A Short History of Bukovina

Ancient and medieval times: The region between the northern Carpathian mountains and the rivers Prut and Siret was populated in antiquity by the tribes of the free Dacians, after the Roman conquest of Dacia in 105. The territory became the entrance for the nomadic tribes in Europe, beginning with the Huns and ending with the Mongol hoards. In the Middle ages, the region was the birthplace of Moldavia – one of the three medieval Romanian states, which gained its independence from the Hungarian kingdom in 1359. The first 3 capital cities were placed in the region: Baia, Siret and Suceava, the first fortresses and monasteries were built. The top development in the medieval times was reached in the XV and XVI centuries, during the reigns of “Stefan cel mare”(1457-1504) and his son “Petru Rares”(1527-1538;1541-1546) when the Suceava fortress was extended and Putna, Voronet, Moldovita and Probota monasteries were build. The region’s importance declined after the country’s capital was moved to Iasi, in 1564, and quickly fell into decay after Suceava fortress was destroyed in 1675. 

Modern times(the Austrian period): The north-west part of the medieval principality of Moldavia was occupied in 1775 by the Austrian troops, who renamed the region “Bukowina”, which means “the beech land”. The new Austrian province was one of the most important parts of old Moldavia, because it included the former country’s capital, Suceava and concentrating many rich monasteries such as Putna, Dragomirna, Sucevita and on. The Austrians colonized the region with other eastern-European nations, to decrease the Romanian population and to optimize imperial control over the province. Therefore many Germans, Poles, Ukrainians, Russians, Slovaks, Hungarians and Jews settled in Bukovina, creating new rural communities and towns. Eventually, until 1918 when the Austrian-Hungarian Empire collapsed, Bucovina became a multi linguistic place with a great variety of cultures and traditions, where nations learned to cohabited in peace. In metaphorical terms Bukovina became “a miniature Europe”. During the Austrian occupation, the province was modernized: railroads and factories were built, and the cultural domain flourished: the first public university was opened in 1875 at Cernauti(now Chernivtsi) and the old historic monuments were restored.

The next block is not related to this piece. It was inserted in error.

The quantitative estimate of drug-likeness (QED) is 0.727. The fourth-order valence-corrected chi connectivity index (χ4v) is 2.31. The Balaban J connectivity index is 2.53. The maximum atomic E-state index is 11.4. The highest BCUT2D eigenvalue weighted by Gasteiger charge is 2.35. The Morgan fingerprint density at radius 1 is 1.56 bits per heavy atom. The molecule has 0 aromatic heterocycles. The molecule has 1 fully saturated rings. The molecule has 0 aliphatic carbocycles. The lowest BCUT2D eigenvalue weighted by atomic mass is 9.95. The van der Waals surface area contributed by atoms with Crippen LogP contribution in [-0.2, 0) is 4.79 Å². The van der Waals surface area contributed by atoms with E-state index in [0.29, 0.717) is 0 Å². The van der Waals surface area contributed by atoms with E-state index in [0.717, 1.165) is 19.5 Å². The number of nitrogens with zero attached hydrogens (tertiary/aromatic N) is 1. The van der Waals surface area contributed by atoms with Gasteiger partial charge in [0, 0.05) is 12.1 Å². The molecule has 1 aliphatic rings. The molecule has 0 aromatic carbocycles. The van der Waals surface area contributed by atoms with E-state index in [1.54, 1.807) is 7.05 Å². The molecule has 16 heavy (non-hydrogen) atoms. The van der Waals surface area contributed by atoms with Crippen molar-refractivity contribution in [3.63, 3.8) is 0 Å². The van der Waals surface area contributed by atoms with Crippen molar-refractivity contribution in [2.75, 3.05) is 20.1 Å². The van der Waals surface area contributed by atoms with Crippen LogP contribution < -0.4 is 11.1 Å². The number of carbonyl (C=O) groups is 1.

Interwar period and WWII: Due to the defeat of the German and Austrian-Hungarian empires in World War I(11 nov. 1918) the Duchy of Bukovina is united with the Kingdom of Romania on 28 nov.1918. The old Austrian province was split into 5 counties(“judete”) and the Romanians became once more the predominant nation in Bukovina. Although Romanian was now the official language the other nationalities kept their cultural identity. Many Germans immigrated in that period to the United States and in contrast the Jewish community increased.

At the beginning of World War II Bukovina was split in two, due to Soviet demands, the northern part being incorporated in the Soviet Republic of Ukraine. During the soviet occupations many Romanians who lived in the northern part of Bukovina were deported in Siberia and many others were killed(around 36.000 people). After the German offensive over the Soviet Union began, the lost territory was regained by Romania, but then lost again definitely in 1944. The Soviet occupation in the mid 40s still marks a dark moment in the Romanian history.  

Postwar: After the Second World War the two parts of Bukovina lost more and more of the old cultural unity, and after a couple of decades the northern part became Ukrainian and the southern Romanian, the other minorities immigrating in time.

Today the Northern Bukovina is included in the Chernivtsi oblast in south west Ukraine, and the southern part in the Suceava county(judet) in north-east Romania. Despite the political segregation, the region still owns one of the most valuable cultural monuments and breath taking landscapes, things that I will present in the next article.

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